2. This bread is getting stale. :S

Let’s face it: Square-Enix has had a crappy year. The mediocre reception for the company’s releases during 2010 caused them to slash their profit estimates for the fiscal year by 25%. On top of that, the abysmal reception of Final Fantasy XIV: Online, a game that is free to play until it earns its rightful place as a “complete” game, has also likely cost the company millions and millions of lost revenue.  At the end of the day, the company needs to look to its popular products in order to achieve profit.  With the Final Fantasy VII cow having been milked to death repeatedly, it’s no surprise that the company would err to a safer and more recent release in Final Fantasy XIII, which was well-received despite a few criticisms, as we’ll see below.

3. Sorry about that!

Sometimes, sequels aren’t about fan service at all–they’re also about righting developmental “wrongs”.  Despite it’s relatively positive reception (if a bit lukewarm), Final Fantasy XIII was highly criticized for its linearity, lack of exploration and limited character customization.  Many gamers will remember that Final Fantasy X was criticized for the same shortcomings, and its sequel (the first ever for the main series entries) corrected those “wrongs” by introducing a mission system that allowed visits to any location at any time, a story that would unfold in any order, and the garment grid system that allowed for flexible character customization and dynamic battles.  Will XIII-2 seek to do the same?  The answer is a likely “Yes!” if we take into consideration this public apology uttered by the creators of XIII back in October 2010:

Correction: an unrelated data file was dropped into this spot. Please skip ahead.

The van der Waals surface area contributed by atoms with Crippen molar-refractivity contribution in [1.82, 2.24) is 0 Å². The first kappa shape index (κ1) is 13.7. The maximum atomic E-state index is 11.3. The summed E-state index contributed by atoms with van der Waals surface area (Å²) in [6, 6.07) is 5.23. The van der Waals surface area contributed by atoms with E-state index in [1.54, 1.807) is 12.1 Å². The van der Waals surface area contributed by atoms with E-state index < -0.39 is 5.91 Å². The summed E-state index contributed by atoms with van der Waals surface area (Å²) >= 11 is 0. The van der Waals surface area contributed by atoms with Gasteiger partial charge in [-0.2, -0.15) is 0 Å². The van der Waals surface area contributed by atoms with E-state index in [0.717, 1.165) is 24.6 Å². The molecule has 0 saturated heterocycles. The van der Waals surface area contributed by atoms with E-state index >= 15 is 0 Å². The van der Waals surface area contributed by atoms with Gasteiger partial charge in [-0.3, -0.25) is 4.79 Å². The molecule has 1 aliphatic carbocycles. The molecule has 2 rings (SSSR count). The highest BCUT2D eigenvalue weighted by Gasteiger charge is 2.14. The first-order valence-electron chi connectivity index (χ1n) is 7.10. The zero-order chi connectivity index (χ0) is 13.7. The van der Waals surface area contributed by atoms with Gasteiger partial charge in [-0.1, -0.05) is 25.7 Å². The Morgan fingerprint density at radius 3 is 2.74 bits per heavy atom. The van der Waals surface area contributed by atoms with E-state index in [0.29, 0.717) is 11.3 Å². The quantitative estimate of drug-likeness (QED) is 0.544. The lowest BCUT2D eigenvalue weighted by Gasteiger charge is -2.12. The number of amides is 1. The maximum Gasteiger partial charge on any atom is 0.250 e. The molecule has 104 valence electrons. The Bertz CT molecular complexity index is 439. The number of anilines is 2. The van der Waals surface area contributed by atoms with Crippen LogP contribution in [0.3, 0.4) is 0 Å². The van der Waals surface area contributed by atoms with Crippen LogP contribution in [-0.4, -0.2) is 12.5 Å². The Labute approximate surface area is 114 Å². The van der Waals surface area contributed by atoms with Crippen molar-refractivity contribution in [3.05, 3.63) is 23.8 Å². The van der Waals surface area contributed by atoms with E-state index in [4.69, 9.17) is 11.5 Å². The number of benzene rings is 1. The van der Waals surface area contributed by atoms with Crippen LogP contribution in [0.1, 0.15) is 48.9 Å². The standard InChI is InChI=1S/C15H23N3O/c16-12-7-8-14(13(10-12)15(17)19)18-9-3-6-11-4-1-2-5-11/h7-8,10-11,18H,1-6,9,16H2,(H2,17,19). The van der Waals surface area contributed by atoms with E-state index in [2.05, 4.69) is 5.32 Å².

“Linearity and command-based battles were two of the features being perceived negatively. This was something that the team was very conscious about, and there were concerns about whether JRPGs would still be accepted in the West. Because Final Fantasy XIII’s mission was to succeed worldwide, we could not ignore this issue, as we felt it could deeply affect the future of the franchise.